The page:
Lions’ Reilly: No room for high hits in CFL

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Saskatchewan Roughriders quarterback Zach Collar is hit late by Hamilton Tiger-Cats' Simoni Lawrence after Collaros was downed by Tiger-Cats' Julian Howsare during first half action in Hamilton on Thursday, June 13, 2019. (Peter Power/CP)

VANCOUVER — B.C. Lions quarterback Mike Reilly says no one wants to see the kind of hits that injured Saskatchewan Roughriders pivot Zach Collaros on Thursday in Hamilton.

Collaros left the CFL season opener after Hamilton Tiger-Cats linebacker Simoni Lawrence delivered a high, diving blow in the first quarter.

Collaros lay on the field for several minutes before being helped to the sidelines by trainers. He did not return to the game.

The 30-year-old missed four regular-season games and the West Division semifinal last year with a concussion.

Reilly said his Riders counterpart was in a defenceless position when he took the blow on Thursday.

"I think anybody that’s on the field in that situation should be protected, whether it’s a quarterback or any other player," he said. "Those are the hits that we’re absolutely trying to eliminate from the game."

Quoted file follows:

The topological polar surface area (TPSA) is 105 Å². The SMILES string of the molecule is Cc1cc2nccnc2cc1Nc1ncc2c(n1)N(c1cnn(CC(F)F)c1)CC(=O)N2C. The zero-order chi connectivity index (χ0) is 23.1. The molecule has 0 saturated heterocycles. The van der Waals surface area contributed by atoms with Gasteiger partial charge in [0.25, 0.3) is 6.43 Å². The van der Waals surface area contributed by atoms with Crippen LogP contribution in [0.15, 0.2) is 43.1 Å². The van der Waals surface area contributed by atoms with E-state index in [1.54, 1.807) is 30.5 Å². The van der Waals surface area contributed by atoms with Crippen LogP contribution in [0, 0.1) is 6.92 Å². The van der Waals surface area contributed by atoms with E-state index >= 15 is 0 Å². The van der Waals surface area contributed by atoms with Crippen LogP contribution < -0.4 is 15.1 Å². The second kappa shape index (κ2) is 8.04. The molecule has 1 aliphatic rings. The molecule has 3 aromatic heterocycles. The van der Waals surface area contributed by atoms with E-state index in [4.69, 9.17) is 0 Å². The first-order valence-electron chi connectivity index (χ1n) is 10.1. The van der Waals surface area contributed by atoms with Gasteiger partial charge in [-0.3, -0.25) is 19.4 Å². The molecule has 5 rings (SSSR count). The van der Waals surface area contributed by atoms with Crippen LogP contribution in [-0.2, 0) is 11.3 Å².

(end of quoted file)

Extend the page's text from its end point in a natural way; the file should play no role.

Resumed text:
Lawrence received a 25-yard roughing-the-passer penalty.

He said after the game that wasn’t trying to hurt Collaros, but couldn’t pull up in time to stop the collision.

Lions head coach DeVone Claybrooks said he knows just how hard it can be to safely escape those situations and doesn’t believe Lawrence was being malicious.

"It’s a fine line between recklessness and malice," he said.

Asked whether a 25-yard penalty was enough to deter similar hits in the future, Reilly said he hopes it makes players think twice.

"I think (the CFL) has already made a lot of strides since the time I’ve been in this league to try to protect everybody, but especially the quarterbacks," he said.

"But I think there’s an onus on the players, just in general, to be respectful of your fellow athlete, your fellow football player, whether they’re on your own team or the opposing team."

There needs to be a lot of scrutiny on plays that injure players, Claybrooks said.

"At the end of the day, it’s about everyone’s livelihoods," he said. "We play a game, but the game is a microcosm of life and you really want to be healthy."

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